This year X-Raid is set to dominate with no less than 12 vehicles, 11 of them are Minis! Crazy stuff but it means that we are bound to see some great Dakar liveries coming out in 2014 from Scalextric and Carrera who produce the Minis.
From Dakar.com: "With 12 cars at the Start, including the Minis of Stéphane Peterhansel and Nasser Al Attiyah, X-Raid lines up as the team to beat in the Dakar 2014. However, the fortress could be besieged by the rapidly developing buggies, or perhaps by the Toyota of Giniel De Villiers.
That is what we can call an ‘Armada'. X-Raid has 12 entries in the Dakar, 11 of them Minis, i.e. the car that has shown its superiority in the last two editions of the rally. At the wheel of these winning machines, 5 drivers have already been in the elite Top 5 of the Dakar: Orlando Terranova (5th in 2013); Krzysztof Holowczyc (5th in 2009 and 2011); Joan ‘Nani' Roma, winner on bikes 10 years ago and 2nd in cars in 2012; and, above all, two previous winners of the race: Nasser Al Attiyah in 2011 at the wheel of a Volkswagen, and the master of the discipline, eleven-time winner Stéphane Peterhansel, with 6 titles on a bike and the last 2 in the team led by Sven Quandt.
The duel promises to be between Peterhansel and Qatari ‘recruit of the year' Al Attiyah, who has fallen for the charms of the Mini after his buggy experience last year. Nevertheless, the temperament of the three other top-line competitors in the group makes for a fierce battle that will set the race alight … not forgetting the internal battles that sometimes work against teams!"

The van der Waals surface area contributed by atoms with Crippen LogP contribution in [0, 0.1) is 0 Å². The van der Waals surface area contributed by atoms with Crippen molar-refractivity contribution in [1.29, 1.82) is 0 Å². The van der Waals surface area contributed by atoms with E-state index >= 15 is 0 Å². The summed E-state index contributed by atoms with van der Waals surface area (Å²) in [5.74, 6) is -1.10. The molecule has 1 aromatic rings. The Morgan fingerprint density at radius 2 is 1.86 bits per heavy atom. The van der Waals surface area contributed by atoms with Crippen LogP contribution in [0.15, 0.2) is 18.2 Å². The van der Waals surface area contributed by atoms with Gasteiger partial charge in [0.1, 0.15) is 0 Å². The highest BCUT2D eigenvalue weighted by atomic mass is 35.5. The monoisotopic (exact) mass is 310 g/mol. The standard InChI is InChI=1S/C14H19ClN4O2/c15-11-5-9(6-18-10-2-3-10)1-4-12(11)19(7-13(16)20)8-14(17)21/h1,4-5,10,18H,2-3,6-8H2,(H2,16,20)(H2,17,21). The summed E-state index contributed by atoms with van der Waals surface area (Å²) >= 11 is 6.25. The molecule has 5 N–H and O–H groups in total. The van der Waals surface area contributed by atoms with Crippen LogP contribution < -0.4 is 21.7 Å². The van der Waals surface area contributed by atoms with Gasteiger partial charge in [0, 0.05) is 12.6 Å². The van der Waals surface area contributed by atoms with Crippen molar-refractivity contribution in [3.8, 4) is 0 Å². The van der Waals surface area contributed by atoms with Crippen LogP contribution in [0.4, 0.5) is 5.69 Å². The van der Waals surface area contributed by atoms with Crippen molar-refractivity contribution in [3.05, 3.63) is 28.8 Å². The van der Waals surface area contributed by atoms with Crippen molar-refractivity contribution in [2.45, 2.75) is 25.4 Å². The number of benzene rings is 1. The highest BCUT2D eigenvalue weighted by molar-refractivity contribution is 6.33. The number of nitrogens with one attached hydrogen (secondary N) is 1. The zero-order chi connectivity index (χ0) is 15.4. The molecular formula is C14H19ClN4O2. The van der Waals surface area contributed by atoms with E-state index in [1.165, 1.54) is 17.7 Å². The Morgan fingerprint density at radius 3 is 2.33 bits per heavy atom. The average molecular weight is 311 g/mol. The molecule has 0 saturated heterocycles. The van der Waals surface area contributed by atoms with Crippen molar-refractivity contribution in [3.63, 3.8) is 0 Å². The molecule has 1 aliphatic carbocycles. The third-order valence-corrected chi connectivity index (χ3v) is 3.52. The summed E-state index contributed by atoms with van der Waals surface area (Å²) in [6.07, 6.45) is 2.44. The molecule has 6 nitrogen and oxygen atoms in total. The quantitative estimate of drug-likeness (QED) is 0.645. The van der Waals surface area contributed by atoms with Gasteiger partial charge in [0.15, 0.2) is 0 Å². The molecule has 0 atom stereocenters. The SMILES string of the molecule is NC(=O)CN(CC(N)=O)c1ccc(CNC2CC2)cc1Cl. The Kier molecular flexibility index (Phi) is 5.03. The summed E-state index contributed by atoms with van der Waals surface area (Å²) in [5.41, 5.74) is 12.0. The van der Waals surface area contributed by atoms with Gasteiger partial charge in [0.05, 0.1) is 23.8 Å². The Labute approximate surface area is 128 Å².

For the 2014 edition, five special stages have been marked out on completely separate routes, with motorcycles and quad bikes on one hand and cars and trucks on the other. Overall, the ‘separation’ includes around 2,000 kilometres of timed sections, covering more than 40% of the distance.
In sporting terms, this has the double advantage of taking motorcycle and quad riders onto more technical and narrower tracks during some stages, while enabling the leaders of the car race to ‘hit the trail’ without using the tracks left by the two-wheelers.This is also a decisive advantage in terms of safety, as separating the routes eliminates all situations requiring careful overtaking. The benefit is even greater given that the stages in question are essentially in the first part of the rally, when there are many vehicles on the track."
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